Back to the Basics – Ensuring Your Privacy, Leave the EIN Out!

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By: Nidaal Jubran

Be mindful of the information you are transmitting electronically. We often receive requests for a number of items surrounding AES, such as resolutions for fatal errors, tracking AES responses for shipments, initiating suppressions, etc. In doing so, some people provide their company’s sensitive information through email, particularly their company’s Employer Identification Number (EIN). This should be avoided. EIN information should never be transmitted to the Census Bureau via email. Although we require your EIN to identify your company’s profile in the AES and to service your AES needs, there are other ways for you to provide this information to us, indirectly. The best, and safest, way for you to send this information is by providing a previously accepted Internal Transaction Number (ITN) filed by your company. Your EIN is directly linked to your ITN. Once we have this information we can safely and securely identify your company’s information.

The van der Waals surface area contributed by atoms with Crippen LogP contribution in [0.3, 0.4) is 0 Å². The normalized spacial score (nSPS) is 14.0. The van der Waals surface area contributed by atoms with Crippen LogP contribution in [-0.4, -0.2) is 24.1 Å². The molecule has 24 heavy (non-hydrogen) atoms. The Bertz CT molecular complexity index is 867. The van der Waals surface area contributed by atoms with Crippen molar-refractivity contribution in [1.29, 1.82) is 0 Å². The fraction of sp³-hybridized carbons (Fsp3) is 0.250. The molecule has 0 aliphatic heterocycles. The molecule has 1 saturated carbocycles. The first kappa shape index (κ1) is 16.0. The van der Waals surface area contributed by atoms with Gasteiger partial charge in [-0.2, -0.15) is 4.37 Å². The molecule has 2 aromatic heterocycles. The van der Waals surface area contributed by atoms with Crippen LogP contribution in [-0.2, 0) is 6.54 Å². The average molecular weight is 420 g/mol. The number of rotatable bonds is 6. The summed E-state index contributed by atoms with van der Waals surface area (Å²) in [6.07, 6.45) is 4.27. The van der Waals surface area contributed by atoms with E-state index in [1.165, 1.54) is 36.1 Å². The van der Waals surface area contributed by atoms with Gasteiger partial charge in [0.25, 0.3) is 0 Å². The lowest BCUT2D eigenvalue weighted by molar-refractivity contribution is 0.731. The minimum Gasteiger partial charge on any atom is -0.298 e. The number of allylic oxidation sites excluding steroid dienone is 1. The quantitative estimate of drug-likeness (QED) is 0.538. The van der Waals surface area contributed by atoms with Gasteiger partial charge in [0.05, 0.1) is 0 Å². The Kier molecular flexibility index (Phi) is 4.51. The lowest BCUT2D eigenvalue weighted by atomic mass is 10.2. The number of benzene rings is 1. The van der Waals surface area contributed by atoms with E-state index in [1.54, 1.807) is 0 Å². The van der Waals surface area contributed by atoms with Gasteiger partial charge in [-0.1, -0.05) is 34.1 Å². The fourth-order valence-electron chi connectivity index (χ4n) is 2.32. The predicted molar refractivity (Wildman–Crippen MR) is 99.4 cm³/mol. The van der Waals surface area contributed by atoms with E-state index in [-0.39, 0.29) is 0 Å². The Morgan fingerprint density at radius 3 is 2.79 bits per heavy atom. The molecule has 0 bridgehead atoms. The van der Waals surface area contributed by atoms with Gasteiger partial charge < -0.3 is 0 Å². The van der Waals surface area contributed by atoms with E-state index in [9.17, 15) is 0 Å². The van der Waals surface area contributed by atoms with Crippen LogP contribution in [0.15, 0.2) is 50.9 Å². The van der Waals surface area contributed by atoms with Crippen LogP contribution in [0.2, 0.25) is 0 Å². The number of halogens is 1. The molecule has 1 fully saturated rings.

There are plenty of other business practices you can adopt to protect your EIN. I’ve listed a few of them below:

  • Do not reply or forward an email message that contains an EIN in the thread history. If you must reply or forward the message, make sure that the message history is not included in your reply. You have the option to send a reply without including the full history of the email thread.
  • Do not include your company’s EIN in the subject line of your email message. I do see this from time to time when I am monitoring the ASKAES mailbox, and when this happens I always remind the user that this is not a safe business practice.
  • Do not submit your EIN as an attachment within a message. Although it appears to be secure, and safer than including the EIN in the body of the message itself, this type of practice should be avoided.
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3 Responses to Back to the Basics – Ensuring Your Privacy, Leave the EIN Out!

  1. Edith Folta says:

    This is rather bizarre to me, as we are asked to provide our EIN number to all kinds of people for all kinds of purposes such as employment verification.

  2. Nidaal says:

    Hello Edith,

    You are correct that companies are asked to provide their EIN to many individuals for many different purposes. However, the Census Bureau is mandated under Title 13 to protect the information that is contained in the Automated Export System. This statutory responsibility to protect the information collected in the AES is implemented in the Foreign Trade Regulations, Title 15, Code of Federal Regulations, Part 30.60.

  3. Edith Folta says:

    The EIN is also required on NAFTA certificates of origin, which are hand-carried, faxed, and e-mailed to customs brokers and customers.

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